Speed Reads

Trump Taxes

Judge rejects Trump request, will rule if Congress gets Trump's financial records after Tuesday's hearing

Last week, U.S. District Judge Amit Mehta in Washington, D.C., ruled that he would fast-track President Trump's lawsuit to block his accounting firm from handing eight years of his financial records to the House Oversight Committee, which subpoenaed them. Mehta said he would decide the merits of the case after a hearing on Tuesday, skipping a preliminary phase. On Monday, Trump's lawyers said Mehta is moving too fast.

"The sole question before the court — Is the House Oversight Committee's issuance of a subpoena to Mazars USA LLP for financial records of President Donald Trump and various associated entities a valid exercise of legislative power? — is fully briefed, and the court can discern no benefit from an additional round of legal arguments," Mehta, an Obama appointee, wrote Thursday.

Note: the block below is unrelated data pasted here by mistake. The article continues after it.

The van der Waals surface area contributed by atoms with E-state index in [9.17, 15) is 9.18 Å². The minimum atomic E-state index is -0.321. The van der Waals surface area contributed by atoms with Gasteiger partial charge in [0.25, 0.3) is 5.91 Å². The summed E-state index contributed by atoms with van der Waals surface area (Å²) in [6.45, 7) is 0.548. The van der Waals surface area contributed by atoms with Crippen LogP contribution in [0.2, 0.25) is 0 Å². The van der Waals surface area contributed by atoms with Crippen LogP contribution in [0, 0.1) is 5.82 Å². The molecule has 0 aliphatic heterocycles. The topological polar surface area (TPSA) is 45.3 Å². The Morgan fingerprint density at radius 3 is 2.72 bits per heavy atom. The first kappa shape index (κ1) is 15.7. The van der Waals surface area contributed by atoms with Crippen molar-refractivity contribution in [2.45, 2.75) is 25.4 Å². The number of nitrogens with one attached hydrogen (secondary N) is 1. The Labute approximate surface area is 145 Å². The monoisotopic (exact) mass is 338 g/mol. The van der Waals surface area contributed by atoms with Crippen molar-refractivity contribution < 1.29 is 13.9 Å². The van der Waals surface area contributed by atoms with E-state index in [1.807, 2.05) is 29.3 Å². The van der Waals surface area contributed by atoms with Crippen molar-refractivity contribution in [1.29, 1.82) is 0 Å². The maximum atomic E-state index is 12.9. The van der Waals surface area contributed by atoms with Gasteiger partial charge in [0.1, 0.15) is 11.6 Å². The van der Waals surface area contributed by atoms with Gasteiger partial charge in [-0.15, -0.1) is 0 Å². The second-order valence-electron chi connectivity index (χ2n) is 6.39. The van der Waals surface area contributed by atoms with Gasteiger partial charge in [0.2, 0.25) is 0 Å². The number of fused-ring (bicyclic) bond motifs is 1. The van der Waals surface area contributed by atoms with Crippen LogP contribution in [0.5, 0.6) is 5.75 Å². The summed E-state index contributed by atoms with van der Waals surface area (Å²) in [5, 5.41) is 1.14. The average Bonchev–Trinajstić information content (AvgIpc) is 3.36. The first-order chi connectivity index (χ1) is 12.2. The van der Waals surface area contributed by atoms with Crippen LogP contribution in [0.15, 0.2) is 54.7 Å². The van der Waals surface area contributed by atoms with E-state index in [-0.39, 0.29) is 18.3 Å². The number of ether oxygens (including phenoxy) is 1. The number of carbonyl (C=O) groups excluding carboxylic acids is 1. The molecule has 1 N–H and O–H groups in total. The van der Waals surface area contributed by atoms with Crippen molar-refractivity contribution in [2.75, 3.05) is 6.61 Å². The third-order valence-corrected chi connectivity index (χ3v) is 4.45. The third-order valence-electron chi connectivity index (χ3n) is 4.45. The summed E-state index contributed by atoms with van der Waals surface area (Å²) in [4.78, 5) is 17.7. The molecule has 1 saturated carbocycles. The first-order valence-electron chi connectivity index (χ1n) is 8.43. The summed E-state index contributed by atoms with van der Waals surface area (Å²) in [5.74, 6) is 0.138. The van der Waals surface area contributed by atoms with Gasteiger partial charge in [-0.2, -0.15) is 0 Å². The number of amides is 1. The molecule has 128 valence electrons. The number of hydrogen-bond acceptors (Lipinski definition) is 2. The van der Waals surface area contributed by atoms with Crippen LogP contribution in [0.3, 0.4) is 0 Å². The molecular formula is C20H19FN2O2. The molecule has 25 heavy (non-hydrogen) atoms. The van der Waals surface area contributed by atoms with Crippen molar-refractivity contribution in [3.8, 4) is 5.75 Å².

Trump's lawyers disagreed on Monday, saying they need more time to gather evidence and develop their legal arguments in the lawsuit they filed. On Monday night, Mehta rejected their request to delay the hearing or narrow its scope but said he will hear their objections on Tuesday.

"The executive branch strategy mostly seems to be a blanket rejection of all attempts at oversight, regardless of the issue, up until the election," Lisa Kern Griffin, a professor of constitutional law at Duke University, tells Reuters. "So any time the calendar is accelerated that probably favors Congress." If the losing side appeals, Mehta's accelerated schedule means an appellate court could get the case by summer, The Washington Post reports.

Last week, retired Supreme Court Justice John Paul Stevens told The Wall Street Journal "the president is exercising powers that do not really belong to him," adding, "I mean, he has to comply with subpoenas and things like that." If the Supreme Court weighs in on the battles between Trump and House Democrats, "I wouldn't want to predict that anybody's going to take the incorrect view," Stevens said. "But certainly, the correct view is pretty clear."